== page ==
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TitleHydrocarbon and Lipid Microbiology Protocols [electronic resource] : Single-Cell and Single-Molecule Methods
Author edited by Terry J. McGenity, Kenneth N. Timmis, Balbina Nogales
ImprintBerlin, Heidelberg : Springer Berlin Heidelberg : Imprint: Springer, 2016
Edition 1st ed. 2016
Connect tohttp://dx.doi.org/10.1007/978-3-662-49131-7
Descript X, 204 p. 40 illus., 20 illus. in color. online resource

SUMMARY

This Volume presents relevant single-cell and single-molecule approaches in the study of microbes producing and utilizing hydrocarbons and lipids. While generically applicable for all microorganisms, the approaches described are, wherever possible, adapted to the field of study of hydrocarbon and lipid microbiology. The methods include basic procedures for isolating single cells by means of microfluidics and flow cytometry, and their cultivation in arrays as pure clones; for isolating, amplifying and sequencing single-cell genomes and transcriptomes; and for analysing single-cell metabolomes by means of Raman spectroscopy. Single-molecule approaches include the use of protein:fluorescent dye fusions for protein localization and methods for the production of cell division protostructures and lipid monolayers. Methods for the functional analysis of single cells include detection of metabolically active (protein-synthesizing) cells in environmental samples by bioorthogonal non-canonical amino acid tagging, Raman spectroscopy combined with stable isotope labelling and fluorescent in situ hybridisation, and visualization of single cells participating in gene transfer activity. Lastly, protocols are presented for single-cell biotechnological applications, including biofuel production. Hydrocarbon and Lipid Microbiology Protocols There are tens of thousands of structurally different hydrocarbons, hydrocarbon derivatives and lipids, and a wide array of these molecules are required for cells to function. The global hydrocarbon cycle, which is largely driven by microorganisms, has a major impact on our environment and climate. Microbes are responsible for cleaning up the environmental pollution caused by the exploitation of hydrocarbon reservoirs and will also be pivotal in reducing our reliance on fossil fuels by providing biofuels, plastics and industrial chemicals. Gaining an understanding of the relevant functions of the wide range of microbes that produce, consume and modify hydrocarbons and related compounds will be key to responding to these challenges. This comprehensive collection of current and emerging protocols will facilitate acquisition of this understanding and exploitation of useful activities of such microbes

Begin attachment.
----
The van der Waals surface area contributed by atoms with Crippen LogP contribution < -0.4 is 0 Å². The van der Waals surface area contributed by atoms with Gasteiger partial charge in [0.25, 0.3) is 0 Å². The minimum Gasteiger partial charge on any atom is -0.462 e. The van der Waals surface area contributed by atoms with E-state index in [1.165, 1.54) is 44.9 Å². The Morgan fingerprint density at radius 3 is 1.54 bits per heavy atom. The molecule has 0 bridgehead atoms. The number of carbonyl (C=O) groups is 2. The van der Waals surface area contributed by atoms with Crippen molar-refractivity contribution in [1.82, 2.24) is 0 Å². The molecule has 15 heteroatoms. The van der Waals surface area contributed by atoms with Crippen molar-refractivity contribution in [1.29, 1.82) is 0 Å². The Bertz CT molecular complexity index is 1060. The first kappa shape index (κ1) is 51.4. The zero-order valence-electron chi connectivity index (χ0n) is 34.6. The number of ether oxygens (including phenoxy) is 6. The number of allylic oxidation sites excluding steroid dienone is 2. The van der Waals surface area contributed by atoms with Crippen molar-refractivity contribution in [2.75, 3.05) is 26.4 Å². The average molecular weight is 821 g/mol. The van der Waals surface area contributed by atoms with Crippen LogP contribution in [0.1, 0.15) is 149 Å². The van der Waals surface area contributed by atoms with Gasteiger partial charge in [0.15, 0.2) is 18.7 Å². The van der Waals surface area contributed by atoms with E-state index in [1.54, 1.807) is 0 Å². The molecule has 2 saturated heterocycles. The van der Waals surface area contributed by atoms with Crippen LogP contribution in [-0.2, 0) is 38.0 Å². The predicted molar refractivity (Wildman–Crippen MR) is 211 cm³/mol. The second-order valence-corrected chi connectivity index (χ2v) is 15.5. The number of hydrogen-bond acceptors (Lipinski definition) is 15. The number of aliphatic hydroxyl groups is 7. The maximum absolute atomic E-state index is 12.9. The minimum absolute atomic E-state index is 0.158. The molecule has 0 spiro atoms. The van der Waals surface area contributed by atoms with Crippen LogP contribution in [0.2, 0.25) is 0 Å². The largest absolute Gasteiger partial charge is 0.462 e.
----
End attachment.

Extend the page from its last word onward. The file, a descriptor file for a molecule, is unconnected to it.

CONTENT

Introduction: Single cell biotechnology for uncultured microorganisms -- Single-cell cultivation in microfluidic devices -- Single-cell bacterial bioreporter assays to measure hydrocarbons -- Whole genome amplification of single bacterial cells -- Detection of specific mRNA molecules in hydrocarbon-degrading bacteria -- Localisation of proteins within intact bacterial cells using fluorescent protein fusions -- Raman-FISH -- Single-cell metabolomics -- Marrying single molecules to single cells: Protocols for the study of the bacterial proto-ring components essential for division -- Single cell biotechnology for uncultured microorganisms -- Single cell and systems biology tools for biofuel production -- Detection of protein-synthesizing microorganisms in the environment via bioorthogonal non-canonical amino acid tagging (BONCAT) -- Flow cytometric determination of microbial abundances and its use to obtain indices of community structure and relative activity -- Protocols for visualizing horizontal gene transfer in Gram-negative bacteria through natural competence.


Life sciences Biochemical engineering Microbiology Life Sciences Microbiology Biochemical Engineering



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